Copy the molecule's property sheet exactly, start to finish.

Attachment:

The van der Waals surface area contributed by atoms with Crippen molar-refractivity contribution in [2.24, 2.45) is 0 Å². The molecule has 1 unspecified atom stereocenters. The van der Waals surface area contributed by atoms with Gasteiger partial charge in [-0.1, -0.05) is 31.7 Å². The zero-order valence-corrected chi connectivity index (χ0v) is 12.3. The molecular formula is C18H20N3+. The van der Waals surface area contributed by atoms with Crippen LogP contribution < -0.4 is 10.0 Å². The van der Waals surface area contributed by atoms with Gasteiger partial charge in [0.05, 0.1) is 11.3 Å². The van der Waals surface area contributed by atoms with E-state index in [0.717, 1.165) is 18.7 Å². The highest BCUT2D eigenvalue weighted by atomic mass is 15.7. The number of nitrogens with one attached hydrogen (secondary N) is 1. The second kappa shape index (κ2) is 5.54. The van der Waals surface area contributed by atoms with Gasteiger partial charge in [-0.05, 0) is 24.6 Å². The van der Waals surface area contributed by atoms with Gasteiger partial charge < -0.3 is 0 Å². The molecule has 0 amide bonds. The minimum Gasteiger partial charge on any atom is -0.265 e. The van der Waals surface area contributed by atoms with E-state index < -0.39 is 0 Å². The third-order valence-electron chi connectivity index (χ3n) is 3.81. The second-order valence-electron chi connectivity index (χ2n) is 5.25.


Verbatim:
The van der Waals surface area contributed by atoms with Crippen molar-refractivity contribution in [2.24, 2.45) is 0 Å². The molecule has 1 unspecified atom stereocenters. The van der Waals surface area contributed by atoms with Gasteiger partial charge in [-0.1, -0.05) is 31.7 Å². The zero-order valence-corrected chi connectivity index (χ0v) is 12.3. The molecular formula is C18H20N3+. The van der Waals surface area contributed by atoms with Crippen LogP contribution < -0.4 is 10.0 Å². The van der Waals surface area contributed by atoms with Gasteiger partial charge in [0.05, 0.1) is 11.3 Å². The van der Waals surface area contributed by atoms with E-state index in [0.717, 1.165) is 18.7 Å². The highest BCUT2D eigenvalue weighted by atomic mass is 15.7. The number of nitrogens with one attached hydrogen (secondary N) is 1. The second kappa shape index (κ2) is 5.54. The van der Waals surface area contributed by atoms with Gasteiger partial charge in [-0.05, 0) is 24.6 Å². The van der Waals surface area contributed by atoms with Gasteiger partial charge < -0.3 is 0 Å². The molecule has 0 amide bonds. The minimum Gasteiger partial charge on any atom is -0.265 e. The van der Waals surface area contributed by atoms with E-state index < -0.39 is 0 Å². The third-order valence-electron chi connectivity index (χ3n) is 3.81. The second-order valence-electron chi connectivity index (χ2n) is 5.25.